Christmas is almost here, bringing with it the fun and sparkle that makes it such a magical time. But for one young girl this Christmas is going to be very different.
Earlier this year 12-year-old Rachel begun complaining of headaches. They came and went but no one thought it was anything serious.
Then, one day, Rachel had a particularly bad headache and suddenly collapsed at school.
Arriving at Accident and Emergency
Rachel was rushed to hospital. A scan revealed that she had suffered a massive brain haemorrhage and needed emergency surgery, resulting in a serious brain injury.
Waking up in the hospitalRachel spent 23 days in a coma before waking up. At first she was completely unable to move but, within a few days, Rachel began to communicate, spelling out sentences using an alphabet board.
Over the next six months she improved but was still unable to walk and struggling to speak. It became clear she needed intensive specialist support.
Rehabilitation at The Children’s Trust
After arriving at The Children’s Trust she immediately began intensive rehabilitation. She is still in a wheelchair but can now stand and use a walker with support – recently she managed 14 steps!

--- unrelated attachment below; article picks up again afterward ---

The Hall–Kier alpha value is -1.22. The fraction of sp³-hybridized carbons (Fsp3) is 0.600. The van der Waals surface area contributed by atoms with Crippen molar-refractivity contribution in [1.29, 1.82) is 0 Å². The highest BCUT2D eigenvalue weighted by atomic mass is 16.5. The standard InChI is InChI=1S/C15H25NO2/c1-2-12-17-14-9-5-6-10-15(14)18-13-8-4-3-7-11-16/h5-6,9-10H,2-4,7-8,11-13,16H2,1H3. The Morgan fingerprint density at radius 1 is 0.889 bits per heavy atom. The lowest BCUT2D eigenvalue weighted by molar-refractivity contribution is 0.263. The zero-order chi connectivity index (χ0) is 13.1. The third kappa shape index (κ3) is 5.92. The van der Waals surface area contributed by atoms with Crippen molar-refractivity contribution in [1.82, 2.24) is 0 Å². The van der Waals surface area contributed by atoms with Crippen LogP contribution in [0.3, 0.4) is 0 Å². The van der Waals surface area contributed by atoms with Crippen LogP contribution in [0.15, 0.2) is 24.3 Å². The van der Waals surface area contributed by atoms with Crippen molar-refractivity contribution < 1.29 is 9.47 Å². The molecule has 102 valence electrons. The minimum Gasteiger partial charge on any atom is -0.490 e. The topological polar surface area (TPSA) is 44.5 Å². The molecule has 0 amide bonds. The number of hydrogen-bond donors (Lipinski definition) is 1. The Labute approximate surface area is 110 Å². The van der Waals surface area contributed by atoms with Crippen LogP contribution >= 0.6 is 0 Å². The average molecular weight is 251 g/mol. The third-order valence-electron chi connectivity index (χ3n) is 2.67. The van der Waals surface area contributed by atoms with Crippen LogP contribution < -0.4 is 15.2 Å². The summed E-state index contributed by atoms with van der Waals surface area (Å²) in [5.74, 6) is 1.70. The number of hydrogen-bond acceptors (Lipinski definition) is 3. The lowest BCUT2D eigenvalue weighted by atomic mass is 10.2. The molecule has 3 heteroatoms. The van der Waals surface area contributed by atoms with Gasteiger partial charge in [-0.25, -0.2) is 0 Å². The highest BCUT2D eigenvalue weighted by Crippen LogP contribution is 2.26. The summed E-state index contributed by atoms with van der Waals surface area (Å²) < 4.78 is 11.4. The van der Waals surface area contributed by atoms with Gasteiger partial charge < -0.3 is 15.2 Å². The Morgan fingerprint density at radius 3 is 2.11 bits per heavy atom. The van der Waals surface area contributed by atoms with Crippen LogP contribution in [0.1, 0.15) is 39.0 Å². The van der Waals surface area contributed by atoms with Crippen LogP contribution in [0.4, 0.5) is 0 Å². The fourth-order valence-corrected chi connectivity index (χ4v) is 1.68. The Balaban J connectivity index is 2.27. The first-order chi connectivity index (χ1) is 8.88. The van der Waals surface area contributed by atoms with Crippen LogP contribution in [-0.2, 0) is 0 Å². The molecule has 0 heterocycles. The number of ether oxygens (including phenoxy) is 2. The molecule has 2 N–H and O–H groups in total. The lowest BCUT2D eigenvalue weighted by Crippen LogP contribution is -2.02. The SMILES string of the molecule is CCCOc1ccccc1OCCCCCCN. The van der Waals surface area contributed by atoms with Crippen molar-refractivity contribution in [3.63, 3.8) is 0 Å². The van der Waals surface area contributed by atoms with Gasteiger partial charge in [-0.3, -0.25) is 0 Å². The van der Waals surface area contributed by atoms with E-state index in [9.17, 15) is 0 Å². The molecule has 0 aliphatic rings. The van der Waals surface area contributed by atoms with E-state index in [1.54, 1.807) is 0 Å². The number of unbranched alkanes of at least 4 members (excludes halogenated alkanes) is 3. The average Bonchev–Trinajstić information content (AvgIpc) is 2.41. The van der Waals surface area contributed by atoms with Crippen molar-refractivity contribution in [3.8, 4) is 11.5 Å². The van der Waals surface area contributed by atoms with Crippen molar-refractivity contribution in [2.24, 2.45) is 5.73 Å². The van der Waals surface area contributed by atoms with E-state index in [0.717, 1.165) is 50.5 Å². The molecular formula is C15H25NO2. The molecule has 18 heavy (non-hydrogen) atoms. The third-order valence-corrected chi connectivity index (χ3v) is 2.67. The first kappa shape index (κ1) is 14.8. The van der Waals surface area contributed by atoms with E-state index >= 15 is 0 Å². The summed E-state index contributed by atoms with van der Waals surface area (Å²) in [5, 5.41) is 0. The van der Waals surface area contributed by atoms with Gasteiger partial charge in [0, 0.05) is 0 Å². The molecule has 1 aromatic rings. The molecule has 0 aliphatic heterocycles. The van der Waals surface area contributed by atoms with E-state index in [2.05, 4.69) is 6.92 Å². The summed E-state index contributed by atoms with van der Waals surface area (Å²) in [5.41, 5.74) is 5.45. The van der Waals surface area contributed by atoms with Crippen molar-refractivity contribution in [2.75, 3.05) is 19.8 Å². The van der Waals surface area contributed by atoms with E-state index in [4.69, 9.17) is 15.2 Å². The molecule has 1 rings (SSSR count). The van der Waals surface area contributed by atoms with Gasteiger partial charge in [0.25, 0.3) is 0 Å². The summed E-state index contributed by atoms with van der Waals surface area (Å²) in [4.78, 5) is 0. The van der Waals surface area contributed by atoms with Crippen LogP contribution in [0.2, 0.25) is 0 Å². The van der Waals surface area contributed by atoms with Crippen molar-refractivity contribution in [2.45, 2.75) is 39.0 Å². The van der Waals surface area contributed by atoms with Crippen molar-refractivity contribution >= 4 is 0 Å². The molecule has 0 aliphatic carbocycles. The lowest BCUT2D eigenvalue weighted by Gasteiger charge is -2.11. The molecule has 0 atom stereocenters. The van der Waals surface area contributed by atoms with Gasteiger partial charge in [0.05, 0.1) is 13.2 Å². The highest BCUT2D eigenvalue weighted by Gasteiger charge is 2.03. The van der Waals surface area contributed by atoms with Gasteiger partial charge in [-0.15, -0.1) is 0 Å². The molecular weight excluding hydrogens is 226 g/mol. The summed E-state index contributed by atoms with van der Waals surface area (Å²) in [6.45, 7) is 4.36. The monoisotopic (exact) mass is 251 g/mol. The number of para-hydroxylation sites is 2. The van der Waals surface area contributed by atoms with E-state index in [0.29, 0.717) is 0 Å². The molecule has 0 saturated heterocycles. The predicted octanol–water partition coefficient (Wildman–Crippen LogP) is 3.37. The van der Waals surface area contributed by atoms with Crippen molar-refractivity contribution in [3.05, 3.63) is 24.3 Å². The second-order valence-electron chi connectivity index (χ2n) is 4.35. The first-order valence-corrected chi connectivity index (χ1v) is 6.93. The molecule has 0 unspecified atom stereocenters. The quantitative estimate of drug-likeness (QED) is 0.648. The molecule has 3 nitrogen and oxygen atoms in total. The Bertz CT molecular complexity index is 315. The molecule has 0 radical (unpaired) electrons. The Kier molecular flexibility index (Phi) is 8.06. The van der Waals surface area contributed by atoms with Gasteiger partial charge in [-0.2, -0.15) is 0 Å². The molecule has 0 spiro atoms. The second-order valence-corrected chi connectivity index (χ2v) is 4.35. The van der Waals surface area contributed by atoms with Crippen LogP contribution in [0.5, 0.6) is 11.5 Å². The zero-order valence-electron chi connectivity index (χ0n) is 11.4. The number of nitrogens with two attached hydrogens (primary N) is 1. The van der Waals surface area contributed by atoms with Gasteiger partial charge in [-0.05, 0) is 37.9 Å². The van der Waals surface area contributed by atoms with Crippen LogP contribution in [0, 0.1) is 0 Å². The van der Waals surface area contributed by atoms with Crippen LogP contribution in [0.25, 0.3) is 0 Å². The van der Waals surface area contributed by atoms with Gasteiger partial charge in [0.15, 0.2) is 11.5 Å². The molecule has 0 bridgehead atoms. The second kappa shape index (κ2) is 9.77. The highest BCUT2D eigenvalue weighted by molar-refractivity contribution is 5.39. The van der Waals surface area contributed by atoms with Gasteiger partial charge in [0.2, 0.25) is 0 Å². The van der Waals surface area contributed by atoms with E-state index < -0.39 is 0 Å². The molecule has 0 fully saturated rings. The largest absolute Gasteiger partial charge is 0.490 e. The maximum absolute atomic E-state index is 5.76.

She is relearning how to do everyday tasks again. She can now dress herself, her hand-writing is much clearer and she has begun using a specially-adapted bike.
Making rehab fun is what gets results
One aspect of Rachel’s time here which has made a big difference is Glitter Group – a singing club which gives the children a chance to sing and perform.
She has been working incredibly hard in her therapy sessions. By focusing on her breath control, Rachel can now sing choruses without needing to pause for breath and her ability to match pitches is improving all the time.
Glitter Group also encourages children to move with the music– sometimes they move along without even realising they are doing it!
It is also a chance for children to take part in a fun social activity.
Christmas is approaching and we are delighted that Rachel is heading home. Unfortunately many of the children here are not able to. Some live too far away and for others it is just too soon.
So we do everything we can to make to make their Christmas' magical. Organisisng Christmas meals, arranging parties and of course, making sure Santa comes to visit!
Donations from kind supporters help us to be able to run these activities, a gift of £20 could help pay for a child to attend a pantomime or help to buy a special present for them.
We hope you will make a special Christmas gift today, and help add a sparkle into Christmas for children.
Tommy came to The Children’s Trust after he fell 50ft from a hotel balcony onto concrete. He was only two and the accident left him unable to walk, talk or feed himself. This is the story of his remarkable recovery.
Tommy's story is told in his mum Tina's words:
“We were on holiday in a hotel in the Canary Islands. We were at the hotel and Tommy was having fun running between me and his Dad on the balcony. I went to get a nappy and heard my husband scream, “No!”